J. Kenji López-Alt Thinks This Bread Recipe Changed Baking Forever

Before, during, and (almost undoubtedly) after the pandemic, new bread bakers have turned and will continue to turn to one recipe — The New York Times' no-knead bread by Jim Lahey and Mark Bittman. According to an article written by J. Kenji López-Alt, the recipe "changed the face of baking" in 2006. López-Alt explained why the technique works and how 15 years later, no-knead bread is still one of the Times' most popular recipes ever.

The recipe captured the attention of novice and professional bread lovers, the chef wrote, because it promised a crackly-on-the-outside, airy on the inside loaf where time, rather than your hands, did the work. Just mix flour, salt, water, and yeast in a bowl. Cover it and let it rest overnight. "Shape it into a loose loaf, let it proof, then bake it inside a preheated Dutch oven with the lid on. That's it," said López-Alt. While "no-knead" marketed the recipe to success, the Dutch oven technique — which produces steam that creates a crisp, professional-looking crust — was the real "revolutionary" element of no-knead bread, López-Alt said. Here's how the chef and food writer approaches Lahey's and Bittman's recipe in 2021.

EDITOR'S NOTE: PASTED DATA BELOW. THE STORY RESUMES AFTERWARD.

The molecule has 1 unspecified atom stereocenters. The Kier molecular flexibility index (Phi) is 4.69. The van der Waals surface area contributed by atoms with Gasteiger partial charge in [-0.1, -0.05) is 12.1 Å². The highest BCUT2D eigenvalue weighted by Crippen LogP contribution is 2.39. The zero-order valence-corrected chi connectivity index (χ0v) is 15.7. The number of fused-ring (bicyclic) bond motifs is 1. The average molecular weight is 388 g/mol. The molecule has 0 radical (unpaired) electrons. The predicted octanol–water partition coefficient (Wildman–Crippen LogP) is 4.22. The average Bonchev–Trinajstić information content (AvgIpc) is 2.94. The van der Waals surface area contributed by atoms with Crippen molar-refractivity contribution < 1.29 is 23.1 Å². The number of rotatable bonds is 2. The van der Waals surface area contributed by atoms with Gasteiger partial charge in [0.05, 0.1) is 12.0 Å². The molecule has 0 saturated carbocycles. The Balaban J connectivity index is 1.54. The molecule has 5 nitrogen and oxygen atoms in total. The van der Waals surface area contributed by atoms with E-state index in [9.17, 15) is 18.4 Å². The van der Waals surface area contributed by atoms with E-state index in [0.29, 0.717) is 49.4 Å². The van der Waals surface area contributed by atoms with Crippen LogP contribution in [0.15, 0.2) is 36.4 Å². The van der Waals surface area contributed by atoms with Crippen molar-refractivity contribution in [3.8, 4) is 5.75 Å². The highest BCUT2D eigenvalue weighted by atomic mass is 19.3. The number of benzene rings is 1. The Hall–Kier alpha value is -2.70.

How Kenji López-Alt tweaks the viral no-knead bread recipe

There's nothing new about the no-knead bread, ancient Romans likely used the extended resting technique when making dough, while ancient Egyptians had "lidded vessels" for baking, Lahey told López-Alt for The New York Times. Lopez-Alt explains how the technique works: Flour contains proteins that, when combined with water, create gluten, which is the structure of trapped air bubbles that makes bread satisfyingly chewy. Kneading helps gluten form, but so does time, as Lahey and other bakers discovered. In the viral recipe, an 18-hour rest is the substitute for kneading.

López-Alt has made no-knead bread many times over the last 15 years and has tweaked a few things about the recipe. He adds a couple of drops of vinegar or lemon juice because the acid helps the dough keep its shape, rather than flatten. He also "tugs and folds" the dough every half hour during the first quarter of its rest to make it more compact. Finally, he proofs the dough ball in a mixing bowl and inverts it onto a baking tray — that way he doesn't ruin its shape while moving it into a Dutch oven. If you've never made no-knead bread at home, you can read the original recipe and López-Alt's article to get a head start. Perfection might take some trial and error, but at worst, you'll end up with some wonkily shaped but utterly delicious freshly baked bread.